Those who were hoping to get a quick tax return will have to wait until IRS opens tax season Jan. 30.

It will take that long for the Internal Revenue Service to catch up with the January tax law changes made by Congress under the American Taxpayer Relief Act.

The IRS announced early this week it will begin processing individual income tax returns Jan. 30, whether filed electronically or with paper returns.

"There is no advantage to filing on paper before the opening date, and taxpayers will receive their tax refunds much faster by using e-file with direct deposit," the IRS said in a press release.

More than 80 percent of taxpayers filed electronically in 2012.

The IRS said it anticipates the vast majority of taxpayers -- more than 120 million households -- should be able to start filing tax returns Jan. 30.

Tax returns can be filed by those affected by the late Alternative Minimum Tax patch and the three major "extender" provisions for people claiming the state and local sales tax deduction, higher education tuition and fees deduction and educator expenses deduction.

The IRS estimates remaining households will be able to start filing in late February or into March because of the need for more extensive form and processing systems changes. This group includes people claiming residential energy credits, depreciation of property or general business credits.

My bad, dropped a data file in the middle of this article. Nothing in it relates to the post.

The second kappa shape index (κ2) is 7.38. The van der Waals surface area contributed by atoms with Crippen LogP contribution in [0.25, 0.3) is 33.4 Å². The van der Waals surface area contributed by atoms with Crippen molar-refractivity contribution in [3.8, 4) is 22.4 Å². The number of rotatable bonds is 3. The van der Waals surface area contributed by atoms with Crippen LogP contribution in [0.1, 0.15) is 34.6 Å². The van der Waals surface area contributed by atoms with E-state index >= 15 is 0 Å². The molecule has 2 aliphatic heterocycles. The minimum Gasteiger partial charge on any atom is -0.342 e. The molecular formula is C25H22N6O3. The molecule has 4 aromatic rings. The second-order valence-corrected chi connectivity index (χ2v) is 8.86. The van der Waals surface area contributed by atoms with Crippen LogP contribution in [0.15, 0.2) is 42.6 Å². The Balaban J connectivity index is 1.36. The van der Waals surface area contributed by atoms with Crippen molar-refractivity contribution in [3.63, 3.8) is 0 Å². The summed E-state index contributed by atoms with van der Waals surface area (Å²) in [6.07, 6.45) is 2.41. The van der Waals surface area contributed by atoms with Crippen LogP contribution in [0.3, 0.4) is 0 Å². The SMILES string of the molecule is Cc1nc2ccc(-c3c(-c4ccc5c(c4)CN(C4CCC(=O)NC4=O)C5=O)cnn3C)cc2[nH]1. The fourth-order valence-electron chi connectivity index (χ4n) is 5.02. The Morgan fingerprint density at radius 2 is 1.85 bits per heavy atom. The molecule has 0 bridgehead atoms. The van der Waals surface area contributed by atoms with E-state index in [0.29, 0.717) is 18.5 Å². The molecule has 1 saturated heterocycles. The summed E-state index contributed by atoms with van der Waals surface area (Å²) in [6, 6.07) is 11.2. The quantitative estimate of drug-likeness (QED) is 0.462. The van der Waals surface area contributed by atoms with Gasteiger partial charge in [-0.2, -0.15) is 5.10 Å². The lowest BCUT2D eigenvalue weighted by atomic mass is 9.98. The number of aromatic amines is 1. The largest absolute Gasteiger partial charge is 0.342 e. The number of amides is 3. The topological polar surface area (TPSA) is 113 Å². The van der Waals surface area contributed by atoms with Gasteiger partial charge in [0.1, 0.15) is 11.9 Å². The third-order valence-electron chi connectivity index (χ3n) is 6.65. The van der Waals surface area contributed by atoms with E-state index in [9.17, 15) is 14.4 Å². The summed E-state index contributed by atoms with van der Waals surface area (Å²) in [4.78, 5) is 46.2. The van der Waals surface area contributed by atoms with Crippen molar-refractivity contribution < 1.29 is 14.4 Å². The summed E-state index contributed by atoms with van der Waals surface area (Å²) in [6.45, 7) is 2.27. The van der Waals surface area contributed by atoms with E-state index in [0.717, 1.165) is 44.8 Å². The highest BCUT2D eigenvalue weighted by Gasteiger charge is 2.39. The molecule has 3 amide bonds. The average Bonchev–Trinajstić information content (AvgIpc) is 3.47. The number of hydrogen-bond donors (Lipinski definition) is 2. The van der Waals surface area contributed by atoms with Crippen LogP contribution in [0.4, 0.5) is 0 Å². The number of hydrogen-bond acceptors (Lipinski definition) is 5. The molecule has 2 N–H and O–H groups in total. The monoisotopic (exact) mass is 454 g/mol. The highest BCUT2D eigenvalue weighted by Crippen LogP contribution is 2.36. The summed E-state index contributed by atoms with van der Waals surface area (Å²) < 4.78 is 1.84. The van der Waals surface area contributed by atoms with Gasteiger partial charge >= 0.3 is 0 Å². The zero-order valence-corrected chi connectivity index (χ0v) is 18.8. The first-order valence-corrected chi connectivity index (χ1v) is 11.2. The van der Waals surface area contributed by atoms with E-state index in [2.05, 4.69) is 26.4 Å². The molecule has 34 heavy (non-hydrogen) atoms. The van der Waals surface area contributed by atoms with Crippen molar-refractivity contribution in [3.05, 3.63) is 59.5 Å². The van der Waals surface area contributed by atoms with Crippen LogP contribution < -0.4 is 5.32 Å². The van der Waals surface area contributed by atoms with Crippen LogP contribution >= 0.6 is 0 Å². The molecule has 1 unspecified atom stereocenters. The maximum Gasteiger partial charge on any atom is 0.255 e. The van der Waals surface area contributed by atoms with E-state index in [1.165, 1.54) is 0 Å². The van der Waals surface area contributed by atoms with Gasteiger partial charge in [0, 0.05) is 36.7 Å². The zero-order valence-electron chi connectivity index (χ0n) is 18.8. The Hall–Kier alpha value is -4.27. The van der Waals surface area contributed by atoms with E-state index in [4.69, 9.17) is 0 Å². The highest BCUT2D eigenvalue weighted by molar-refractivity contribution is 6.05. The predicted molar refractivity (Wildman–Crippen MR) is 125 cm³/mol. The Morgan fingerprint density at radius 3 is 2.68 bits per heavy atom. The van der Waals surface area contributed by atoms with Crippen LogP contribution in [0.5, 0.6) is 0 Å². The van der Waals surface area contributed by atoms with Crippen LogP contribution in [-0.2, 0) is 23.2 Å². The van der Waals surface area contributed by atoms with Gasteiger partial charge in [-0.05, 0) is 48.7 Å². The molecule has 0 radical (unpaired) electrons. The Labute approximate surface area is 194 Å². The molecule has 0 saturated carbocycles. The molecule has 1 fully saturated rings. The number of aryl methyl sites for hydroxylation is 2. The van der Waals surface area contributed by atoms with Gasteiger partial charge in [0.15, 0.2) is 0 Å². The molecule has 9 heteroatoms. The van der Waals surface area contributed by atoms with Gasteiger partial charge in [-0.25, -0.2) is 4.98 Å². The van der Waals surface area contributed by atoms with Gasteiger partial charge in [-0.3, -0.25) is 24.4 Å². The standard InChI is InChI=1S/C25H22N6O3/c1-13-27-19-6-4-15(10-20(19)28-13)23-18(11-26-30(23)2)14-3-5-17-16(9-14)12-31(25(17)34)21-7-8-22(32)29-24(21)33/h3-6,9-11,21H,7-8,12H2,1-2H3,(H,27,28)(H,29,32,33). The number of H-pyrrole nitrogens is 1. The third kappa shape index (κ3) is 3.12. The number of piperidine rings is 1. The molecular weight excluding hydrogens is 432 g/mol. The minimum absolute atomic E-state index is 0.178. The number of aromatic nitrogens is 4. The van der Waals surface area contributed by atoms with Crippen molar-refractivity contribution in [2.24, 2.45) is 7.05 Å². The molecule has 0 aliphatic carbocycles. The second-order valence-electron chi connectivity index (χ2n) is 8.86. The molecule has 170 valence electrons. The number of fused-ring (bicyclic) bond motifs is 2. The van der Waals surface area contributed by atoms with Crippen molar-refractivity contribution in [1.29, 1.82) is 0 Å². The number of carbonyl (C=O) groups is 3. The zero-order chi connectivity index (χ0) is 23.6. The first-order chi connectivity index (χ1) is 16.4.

Most of those in this group file more-complex tax returns and typically file closer to the April 15 deadline or obtain an extension, according to the IRS.

"We have worked hard to open tax season as soon as possible," IRS Acting Commissioner Steven T. Miller said. "This date ensures we have the time we need to update and test our processing systems."

The IRS said it is working with the tax software industry and tax professionals to minimize delays and ensure as smooth a tax season as possible.


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